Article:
5 Reasons Why CrossFit Improves Men's Mental Health

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There are several rumours that surround CrossFit. Some of its detractors may try and tell you that it’s a fitness cult, bent on taking over all the gyms of the world, while it’s supporters will say that it has been the cure-all to every single one of their impairments, physical or otherwise. And while neither of these statements are 100% true (make of that what you will), there is no denying that CrossFit truly does benefit the lives of its members – from the very first moment they step into the box.

As the mental wellbeing of men around the world continues to make its way into the spotlight, it is now time to examine how and why CrossFit improves the mental health of its male participants.

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  1. Man (And Woman) was made to move

Believe it or not, our early ape-ish ancestors didn’t make ends meet by staring at a Microsoft Excel sheet all day long. Shocking, I know. Instead, we got up off our fury butts and we worked for our food and for the protection of our family. This meant running, lifting, pulling, and pushing our way through the day – all of which are standard movements within a typical CrossFit class.

Whether you’re getting into the box once a week or once a day, CrossFit can be the much-needed getaway you need from the mundane inactivity of everyday life. And it won’t be too long until your body remembers exactly what it was made for. Your brain will thank you for it, too.


2. Being Part of a Community

Just like exercise, humans need to feel a sense of community and a sense of belonging. We can find this at church, at our local footy grounds, or even at the nearest book club. But, from personal experience, I can tell you that you won’t feel this sense of belonging more strongly than when you’re in the box, being screamed at (encouragingly) by your favourite coach and 10-20 fellow CrossFitters who believe that you can do the thing that you think you can’t do.

When you’re at CrossFit, there’s only one better feeling than hitting that PB you’ve been chasing for months – watching someone else hit the PB that they’ve been chasing for months. If you play your cards right, you may even make a mate or two in the process.

3. Learn Something New Everyday

Isn’t this an ancient mantra or something? That we can stay young by learning something new every single day? Well, if it’s true, you’ll certainly be learning something new everyday at CrossFit. Whether you’re talking to Rich Froning or Rich the dentist at your local 9:15 class, they will both vehemently agree that every time they come to the box, their coach has something new to teach them -- some little aspect that they can work on.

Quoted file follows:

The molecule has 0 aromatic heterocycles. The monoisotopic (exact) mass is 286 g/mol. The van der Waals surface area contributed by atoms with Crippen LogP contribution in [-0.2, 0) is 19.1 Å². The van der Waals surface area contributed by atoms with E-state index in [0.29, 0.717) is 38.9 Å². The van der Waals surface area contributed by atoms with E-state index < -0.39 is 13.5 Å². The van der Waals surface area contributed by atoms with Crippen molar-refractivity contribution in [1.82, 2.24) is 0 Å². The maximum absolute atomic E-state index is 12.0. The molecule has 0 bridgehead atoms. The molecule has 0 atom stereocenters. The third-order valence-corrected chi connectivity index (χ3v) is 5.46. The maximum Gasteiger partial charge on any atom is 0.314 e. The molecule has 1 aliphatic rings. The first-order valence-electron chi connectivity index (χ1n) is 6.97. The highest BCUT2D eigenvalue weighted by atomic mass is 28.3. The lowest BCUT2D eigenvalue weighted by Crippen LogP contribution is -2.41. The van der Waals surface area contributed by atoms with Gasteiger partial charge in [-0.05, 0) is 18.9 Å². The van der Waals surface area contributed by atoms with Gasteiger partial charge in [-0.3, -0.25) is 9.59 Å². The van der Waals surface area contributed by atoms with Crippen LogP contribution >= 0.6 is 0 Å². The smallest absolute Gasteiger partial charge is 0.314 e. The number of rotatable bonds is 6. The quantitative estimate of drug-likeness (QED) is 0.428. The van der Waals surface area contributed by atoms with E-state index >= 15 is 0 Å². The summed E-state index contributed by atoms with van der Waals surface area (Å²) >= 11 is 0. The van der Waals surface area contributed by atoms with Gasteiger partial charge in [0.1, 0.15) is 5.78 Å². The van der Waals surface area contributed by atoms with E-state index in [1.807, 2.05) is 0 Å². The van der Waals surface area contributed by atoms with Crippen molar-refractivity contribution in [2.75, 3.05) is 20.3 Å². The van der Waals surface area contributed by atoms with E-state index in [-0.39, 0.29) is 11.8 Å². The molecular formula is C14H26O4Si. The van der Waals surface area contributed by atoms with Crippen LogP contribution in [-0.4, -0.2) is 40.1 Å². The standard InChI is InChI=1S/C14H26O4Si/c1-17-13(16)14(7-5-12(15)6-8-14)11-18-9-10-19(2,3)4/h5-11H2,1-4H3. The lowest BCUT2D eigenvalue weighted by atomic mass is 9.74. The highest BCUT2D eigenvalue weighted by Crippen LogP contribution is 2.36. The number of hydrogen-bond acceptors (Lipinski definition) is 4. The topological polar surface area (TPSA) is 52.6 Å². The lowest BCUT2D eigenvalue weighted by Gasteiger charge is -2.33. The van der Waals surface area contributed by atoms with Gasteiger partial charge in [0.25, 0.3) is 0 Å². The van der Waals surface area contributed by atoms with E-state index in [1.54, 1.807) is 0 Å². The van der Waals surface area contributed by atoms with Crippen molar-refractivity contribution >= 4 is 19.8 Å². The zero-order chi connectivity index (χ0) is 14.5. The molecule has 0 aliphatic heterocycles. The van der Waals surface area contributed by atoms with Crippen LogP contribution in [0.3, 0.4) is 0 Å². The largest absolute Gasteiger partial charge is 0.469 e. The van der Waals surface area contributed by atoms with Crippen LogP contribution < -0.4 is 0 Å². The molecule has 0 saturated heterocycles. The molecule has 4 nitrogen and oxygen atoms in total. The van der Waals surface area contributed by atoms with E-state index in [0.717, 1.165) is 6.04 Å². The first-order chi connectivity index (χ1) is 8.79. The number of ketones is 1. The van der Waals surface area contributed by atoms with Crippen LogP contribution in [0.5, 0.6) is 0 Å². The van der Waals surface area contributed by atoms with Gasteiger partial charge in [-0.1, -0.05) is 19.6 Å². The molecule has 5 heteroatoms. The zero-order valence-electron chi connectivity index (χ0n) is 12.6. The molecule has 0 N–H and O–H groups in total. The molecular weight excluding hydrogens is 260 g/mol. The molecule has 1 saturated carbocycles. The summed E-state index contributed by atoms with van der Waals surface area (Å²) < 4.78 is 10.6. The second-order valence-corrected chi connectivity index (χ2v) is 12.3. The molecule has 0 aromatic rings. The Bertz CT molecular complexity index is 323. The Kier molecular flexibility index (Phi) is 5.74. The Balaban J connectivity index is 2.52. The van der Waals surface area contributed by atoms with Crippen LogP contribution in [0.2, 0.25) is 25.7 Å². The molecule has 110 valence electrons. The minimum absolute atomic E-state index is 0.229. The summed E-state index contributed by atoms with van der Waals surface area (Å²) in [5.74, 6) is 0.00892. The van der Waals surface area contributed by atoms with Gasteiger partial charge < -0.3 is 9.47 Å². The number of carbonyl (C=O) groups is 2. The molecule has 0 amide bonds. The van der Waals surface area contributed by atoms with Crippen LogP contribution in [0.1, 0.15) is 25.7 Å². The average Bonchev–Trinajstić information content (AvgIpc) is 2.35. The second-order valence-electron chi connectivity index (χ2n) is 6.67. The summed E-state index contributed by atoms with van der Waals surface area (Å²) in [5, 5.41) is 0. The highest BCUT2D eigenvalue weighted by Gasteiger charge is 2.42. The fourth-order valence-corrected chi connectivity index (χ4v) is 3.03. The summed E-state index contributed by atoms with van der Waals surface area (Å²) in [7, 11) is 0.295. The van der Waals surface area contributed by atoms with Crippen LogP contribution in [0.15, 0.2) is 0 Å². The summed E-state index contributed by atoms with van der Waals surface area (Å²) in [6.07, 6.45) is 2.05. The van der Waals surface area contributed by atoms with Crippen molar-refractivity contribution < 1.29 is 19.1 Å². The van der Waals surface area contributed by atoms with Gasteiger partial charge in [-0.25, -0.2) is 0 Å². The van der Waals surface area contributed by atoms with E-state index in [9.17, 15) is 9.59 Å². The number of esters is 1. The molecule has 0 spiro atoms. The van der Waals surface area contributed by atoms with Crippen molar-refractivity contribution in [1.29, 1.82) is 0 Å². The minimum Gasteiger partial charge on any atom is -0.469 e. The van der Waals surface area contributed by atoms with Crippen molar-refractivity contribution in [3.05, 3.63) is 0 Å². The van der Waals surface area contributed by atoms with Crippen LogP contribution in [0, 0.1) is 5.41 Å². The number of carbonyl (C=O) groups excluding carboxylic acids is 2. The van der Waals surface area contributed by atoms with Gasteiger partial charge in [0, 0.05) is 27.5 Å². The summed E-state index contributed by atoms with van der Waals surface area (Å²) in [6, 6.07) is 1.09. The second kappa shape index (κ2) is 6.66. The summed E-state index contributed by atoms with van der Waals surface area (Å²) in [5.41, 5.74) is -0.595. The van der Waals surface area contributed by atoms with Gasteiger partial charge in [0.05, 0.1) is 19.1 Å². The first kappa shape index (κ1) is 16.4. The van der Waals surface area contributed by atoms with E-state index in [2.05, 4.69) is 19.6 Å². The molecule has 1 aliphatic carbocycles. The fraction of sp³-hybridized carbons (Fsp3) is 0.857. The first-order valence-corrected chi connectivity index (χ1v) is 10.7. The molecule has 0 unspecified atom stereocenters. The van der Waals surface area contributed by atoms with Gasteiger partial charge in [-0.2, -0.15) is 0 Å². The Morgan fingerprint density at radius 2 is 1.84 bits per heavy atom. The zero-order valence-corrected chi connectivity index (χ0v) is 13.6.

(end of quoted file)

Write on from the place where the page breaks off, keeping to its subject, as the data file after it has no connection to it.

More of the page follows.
There’s always somewhere to improve, always something new to learn. Welcome to the fun that is CrossFit.

4. Watch Yourself Progress

Although the thought of a never-ending lesson in self-improvement may be daunting, it has its clear benefits. If you consistently show up to your classes and put the work in while you’re there, you will improve and improve fast. The snatch may feel impossibly awkward at first. But in no time, you will have weights above your head that you didn’t believe you could carry with your hands. Speaking of hands, did you know that if you practice long and hard enough that you can actually walk on them? Wouldn’t that be cool? 

The progression of every CrossFit athlete is different and varied, but with a little help from coaches and your new encouraging community, you’ll find you can achieve feats you once believed to be impossible. And if that won’t make you leave with a smile on your face at the end of the session, I’m not sure what will.

5. Become the Example

As men, we often find ourselves responsible for the lives of those who are close to us. These can be kids, partners, friends, or acquaintances. Someone - somewhere - is counting on our leadership through example. By prioritising our mental and physical health and committing to the improvement of our own lives, we can then set the standard for those close to us to pursue their own goals of self-improvement and success. We prove to ourselves and to others that we can do what we once thought was impossible. And there is no pursuit more noble than becoming happier, healthier men. 


Ellie Bowden